The Fentanyl Epidemic and How the Healthcare Industry Can Help

Updated on January 20, 2023

With drug overdose death rates on the rise, the healthcare industry must get involved. Anything that can be done to curb this epidemic should be taken into serious consideration.

When it comes to the fentanyl epidemic, there are several ways that the healthcare industry could step in to help. It won’t happen overnight, but any progress is better than none at all. Here are a handful of ways that the healthcare industry can help reverse the course of the fentanyl epidemic, and in turn save lives. 

1. Increased access

The healthcare industry can help by increasing access to fentanyl abuse treatment and medication-assisted treatment (MAT). And not only increasing access but making sure that patients are aware of what’s available to them.

Think about it like this. If you don’t know that fentanyl abuse treatment is available, there’s no way to take advantage of it. Healthcare providers must do their part in sharing the resources that are available to patients. 

2. Education and training

Providing education and training for healthcare providers on the appropriate prescribing of opioids can also help to reduce the risk of addiction and overdose. Additionally, expanding access to naloxone, a medication that can reverse an opioid overdose, can save lives.

Healthcare providers must understand the finer details of opioid use. A lack of knowledge could lead them to prescribe the wrong drug to the wrong person. And when that happens, there’s a much greater chance of an addiction forming.

3. Coordination with others

It is also important for healthcare systems and providers to work closely with public health officials, law enforcement agencies, and community organizations to develop and implement comprehensive, coordinated strategies to address the opioid epidemic.

The fentanyl epidemic isn’t something that’s going away on its own. It’ll take a coordinated effort to make a positive impact. 

Healthcare providers carry the burden

In many ways, healthcare providers are the first line of defense against fentanyl abuse and addiction. Before prescribing any potentially addictive medication, healthcare providers should screen the patient for addiction risk. Providers should also monitor patients who are prescribed opioids for signs of addiction and take appropriate action if they are at risk of developing an addiction.

One of the biggest mistakes is when healthcare providers assume that patients are using prescribed medication as intended. They forget to carefully monitor their patients, which puts their health and well-being in a compromising position. 

If there’s any concern about addiction, here are some of the many questions healthcare providers can ask:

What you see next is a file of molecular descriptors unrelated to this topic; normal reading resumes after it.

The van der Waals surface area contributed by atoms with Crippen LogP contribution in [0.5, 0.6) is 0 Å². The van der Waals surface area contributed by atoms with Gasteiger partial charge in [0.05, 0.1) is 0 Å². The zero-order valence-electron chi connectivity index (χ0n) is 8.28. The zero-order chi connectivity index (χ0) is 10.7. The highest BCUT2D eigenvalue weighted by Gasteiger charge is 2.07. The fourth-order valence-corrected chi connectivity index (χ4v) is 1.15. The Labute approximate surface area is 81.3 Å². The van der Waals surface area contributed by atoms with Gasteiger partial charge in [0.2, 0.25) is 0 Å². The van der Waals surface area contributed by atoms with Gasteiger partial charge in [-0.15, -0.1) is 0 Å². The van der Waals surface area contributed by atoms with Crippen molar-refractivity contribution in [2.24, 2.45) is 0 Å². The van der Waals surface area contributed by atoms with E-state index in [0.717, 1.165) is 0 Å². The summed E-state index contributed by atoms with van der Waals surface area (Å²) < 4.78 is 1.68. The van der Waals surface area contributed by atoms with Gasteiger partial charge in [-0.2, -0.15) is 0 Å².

• Have you been using more fentanyl than you intended to or for longer than you intended to?
  • Have you been unable to cut down or stop using fentanyl despite your best efforts?
  • Have you spent a lot of time using fentanyl or recovering from its effects?
  • Have you given up or reduced important activities in your life because of your use of fentanyl?
  • Have you continued to use fentanyl despite knowing it is causing problems in your life?
  • Have you experienced withdrawal symptoms such as nausea, muscle pain, or insomnia when you try to stop using fentanyl?
  • Have you had to use more fentanyl to get the same effects as before?
  • Have you been using fentanyl in dangerous situations, such as while driving or operating heavy machinery?
  • Have you continued to use fentanyl despite physical or mental health problems that have been caused or worsened by the drug?
  • Have you lost consciousness or nearly lost consciousness as a result of using fentanyl?

The healthcare industry is in a unique position to help stop the fentanyl epidemic. Sometimes, it’s as simple as asking patients these types of questions to better understand how they’re using the drug and if they require professional addiction assistance. 

Final thoughts

There’s no denying the seriousness of the fentanyl epidemic. In 2020 alone, the fentanyl category of opioids accounted for 53,480 preventable deaths. This number is climbing by the year and doesn’t even consider all of those who have been injured as a result of use. 

While there’s still a lot of work to be done, it’s a silver lining that the healthcare industry has opportunities to step in and provide help. Just the same as alcohol treatment, some steps can be taken to assist those who are struggling with an addiction. 

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